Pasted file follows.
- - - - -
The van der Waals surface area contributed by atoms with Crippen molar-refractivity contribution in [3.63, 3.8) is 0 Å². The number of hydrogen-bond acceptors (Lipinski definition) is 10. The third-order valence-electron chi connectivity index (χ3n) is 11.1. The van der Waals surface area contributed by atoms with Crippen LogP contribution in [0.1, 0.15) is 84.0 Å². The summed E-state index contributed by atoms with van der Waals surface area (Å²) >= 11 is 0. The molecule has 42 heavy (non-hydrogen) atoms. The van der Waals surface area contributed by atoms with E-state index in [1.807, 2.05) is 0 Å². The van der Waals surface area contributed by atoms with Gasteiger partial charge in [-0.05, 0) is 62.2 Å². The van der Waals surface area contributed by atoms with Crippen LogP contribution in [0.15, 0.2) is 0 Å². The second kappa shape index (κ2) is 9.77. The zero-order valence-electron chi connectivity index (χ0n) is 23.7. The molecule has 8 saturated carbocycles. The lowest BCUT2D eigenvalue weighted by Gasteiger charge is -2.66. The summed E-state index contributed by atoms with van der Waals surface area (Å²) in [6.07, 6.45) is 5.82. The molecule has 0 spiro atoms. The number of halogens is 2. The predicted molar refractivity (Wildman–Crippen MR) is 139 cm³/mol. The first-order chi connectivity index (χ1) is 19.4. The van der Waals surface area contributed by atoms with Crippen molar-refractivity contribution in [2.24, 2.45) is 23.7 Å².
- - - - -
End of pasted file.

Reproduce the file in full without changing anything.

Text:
The van der Waals surface area contributed by atoms with Crippen molar-refractivity contribution in [3.63, 3.8) is 0 Å². The number of hydrogen-bond acceptors (Lipinski definition) is 10. The third-order valence-electron chi connectivity index (χ3n) is 11.1. The van der Waals surface area contributed by atoms with Crippen LogP contribution in [0.1, 0.15) is 84.0 Å². The summed E-state index contributed by atoms with van der Waals surface area (Å²) >= 11 is 0. The molecule has 42 heavy (non-hydrogen) atoms. The van der Waals surface area contributed by atoms with E-state index in [1.807, 2.05) is 0 Å². The van der Waals surface area contributed by atoms with Gasteiger partial charge in [-0.05, 0) is 62.2 Å². The van der Waals surface area contributed by atoms with Crippen LogP contribution in [0.15, 0.2) is 0 Å². The second kappa shape index (κ2) is 9.77. The zero-order valence-electron chi connectivity index (χ0n) is 23.7. The molecule has 8 saturated carbocycles. The lowest BCUT2D eigenvalue weighted by Gasteiger charge is -2.66. The summed E-state index contributed by atoms with van der Waals surface area (Å²) in [6.07, 6.45) is 5.82. The molecule has 0 spiro atoms. The number of halogens is 2. The predicted molar refractivity (Wildman–Crippen MR) is 139 cm³/mol. The first-order chi connectivity index (χ1) is 19.4. The van der Waals surface area contributed by atoms with Crippen molar-refractivity contribution in [2.24, 2.45) is 23.7 Å².